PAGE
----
"....Your children shall be like olive plants all around your table." Psalm 128:3

Friday, June 19, 2015

What I Have Learned

It has been a little over a year since the Lord called my Dad Home to be with Him. Right after he passed, I blogged about the 7 stages of grief.

I also journaled my stages of grief and realized they didn't "line up" with what I read in that internet article. It took awhile for me to become aware of the fact that there is no cookie-cutter way to grieve; we all grieve in different ways and to different degrees.

The past year has been one long learning experience for me, and the same is probably true for many others in my family.

I mentioned in an earlier post that I learned who my true friends were during that difficult time. That was a painful thing to learn.

But on the bright side..

I  have learned to slow down and savor every moment with my loved ones. Because even though the doctors were telling us that my Dad wouldn't recover, I still believed he would. And I still believed that we would have many more years with him.

I have learned to wait. The grieving process can be a very long and slow one. And I believed people when they told me that it gets easier after the first year. It sounds crazy, but I was hoping the one-year anniversary would hurry p and get here so things would get easier! Wrong. It's a different kind of grieving, but we are all still grieving..and in some ways, it's not any easier. Especially when weeks and months go by and reality sets in: Dad is not here. I am still waiting for it to get easier.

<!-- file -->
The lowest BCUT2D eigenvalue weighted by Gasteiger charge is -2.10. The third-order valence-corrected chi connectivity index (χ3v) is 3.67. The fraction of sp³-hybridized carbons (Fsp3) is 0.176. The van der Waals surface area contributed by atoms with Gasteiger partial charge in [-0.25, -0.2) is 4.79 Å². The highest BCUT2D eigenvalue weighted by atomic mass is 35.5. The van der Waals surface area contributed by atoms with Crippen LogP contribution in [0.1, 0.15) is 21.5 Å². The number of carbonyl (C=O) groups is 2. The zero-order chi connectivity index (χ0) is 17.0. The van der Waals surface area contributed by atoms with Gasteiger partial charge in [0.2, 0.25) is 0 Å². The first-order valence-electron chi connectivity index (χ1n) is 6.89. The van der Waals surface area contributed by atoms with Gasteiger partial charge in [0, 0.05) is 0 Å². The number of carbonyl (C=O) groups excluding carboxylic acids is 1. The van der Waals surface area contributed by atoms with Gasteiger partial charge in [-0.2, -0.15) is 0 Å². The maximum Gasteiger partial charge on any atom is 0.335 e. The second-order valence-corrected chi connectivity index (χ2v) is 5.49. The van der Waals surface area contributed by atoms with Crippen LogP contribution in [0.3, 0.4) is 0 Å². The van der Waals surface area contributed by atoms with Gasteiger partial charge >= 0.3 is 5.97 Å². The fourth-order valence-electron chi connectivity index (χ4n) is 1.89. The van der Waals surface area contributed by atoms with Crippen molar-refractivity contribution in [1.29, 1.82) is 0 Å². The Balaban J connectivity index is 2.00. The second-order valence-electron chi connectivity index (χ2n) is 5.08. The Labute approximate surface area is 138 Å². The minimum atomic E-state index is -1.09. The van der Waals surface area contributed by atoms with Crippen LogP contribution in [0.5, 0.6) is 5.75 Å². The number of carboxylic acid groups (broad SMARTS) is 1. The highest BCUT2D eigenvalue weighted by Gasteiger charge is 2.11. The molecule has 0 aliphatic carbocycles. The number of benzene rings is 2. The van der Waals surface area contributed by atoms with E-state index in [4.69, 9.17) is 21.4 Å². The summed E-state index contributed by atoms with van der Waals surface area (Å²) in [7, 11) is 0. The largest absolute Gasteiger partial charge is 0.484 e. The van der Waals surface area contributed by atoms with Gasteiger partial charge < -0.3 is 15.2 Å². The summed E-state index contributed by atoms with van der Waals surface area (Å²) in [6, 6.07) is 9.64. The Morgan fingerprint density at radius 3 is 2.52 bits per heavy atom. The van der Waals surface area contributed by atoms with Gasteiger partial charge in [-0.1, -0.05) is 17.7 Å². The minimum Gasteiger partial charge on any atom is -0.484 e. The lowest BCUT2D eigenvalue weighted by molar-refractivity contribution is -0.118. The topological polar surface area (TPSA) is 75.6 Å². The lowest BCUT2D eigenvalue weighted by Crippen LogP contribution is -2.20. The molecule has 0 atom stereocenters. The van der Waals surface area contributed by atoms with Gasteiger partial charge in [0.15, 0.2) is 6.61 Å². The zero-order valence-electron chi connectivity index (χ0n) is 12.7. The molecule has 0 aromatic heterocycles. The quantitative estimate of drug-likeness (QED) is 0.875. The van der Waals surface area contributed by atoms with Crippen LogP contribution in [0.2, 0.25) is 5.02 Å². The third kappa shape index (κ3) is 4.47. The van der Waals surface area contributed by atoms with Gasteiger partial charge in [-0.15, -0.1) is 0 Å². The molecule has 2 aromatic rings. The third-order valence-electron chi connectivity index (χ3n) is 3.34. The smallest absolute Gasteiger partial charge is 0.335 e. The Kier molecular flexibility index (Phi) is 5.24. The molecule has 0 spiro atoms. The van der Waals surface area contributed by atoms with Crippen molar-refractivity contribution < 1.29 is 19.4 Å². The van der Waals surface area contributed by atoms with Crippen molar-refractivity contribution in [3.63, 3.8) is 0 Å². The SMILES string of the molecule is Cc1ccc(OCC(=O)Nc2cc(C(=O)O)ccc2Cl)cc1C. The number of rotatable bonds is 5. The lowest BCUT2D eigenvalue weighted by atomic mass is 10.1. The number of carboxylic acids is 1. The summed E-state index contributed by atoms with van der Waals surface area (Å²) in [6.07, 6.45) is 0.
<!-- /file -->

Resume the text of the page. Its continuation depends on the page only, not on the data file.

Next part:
I have learned that crying is ok. For example, people asked me why I was crying for Dad when I knew he was with the Lord. (Yes, you read that right!)  Ecclesiastes 3:1 tells us that there is a season and a time for everything. Verse 4 says that there is a time to weep and a time to mourn. I wish I could have come out of my grief-fog long enough to quote those verses to those people. I wanted to say, "Just let me cry!" However, the grief was still very raw, and I was having a hard time just thinking straight.  But I have learned to never admonish someone who is crying for a lost loved one.

I have learned to listen. Sometimes one of my kids just wants to talk about my Dad and the funny things he used to say or do.  they will say, "Remember when Granddaddy used to.." So I drop everything and I listen to them as they recall those memories, knowing they are locking them away in their minds by re-telling them. And one day, they will tell their children and they, too, will know all about my Dad.

I have learned to watch....to watch my children as they grieve and be ready to help them through it. We are grieving together, but they might be grieving in a different way than I am. I am always on alert to see how they are progressing through the grieving process.

I love this graphic that I found online.
 Grief doesn't end, it just changes. And it is definitely the price of love.

Having said all that, I am so thankful that my family and I do not "sorrow as those who have no hope" (1Thessalonians 4:13). We will see Dad again, no doubt. We look forward to that day.

Jesus said to her, "I am the resurrection and life. He who believes in Me, though he may die, he shall live."  ~ John 11:25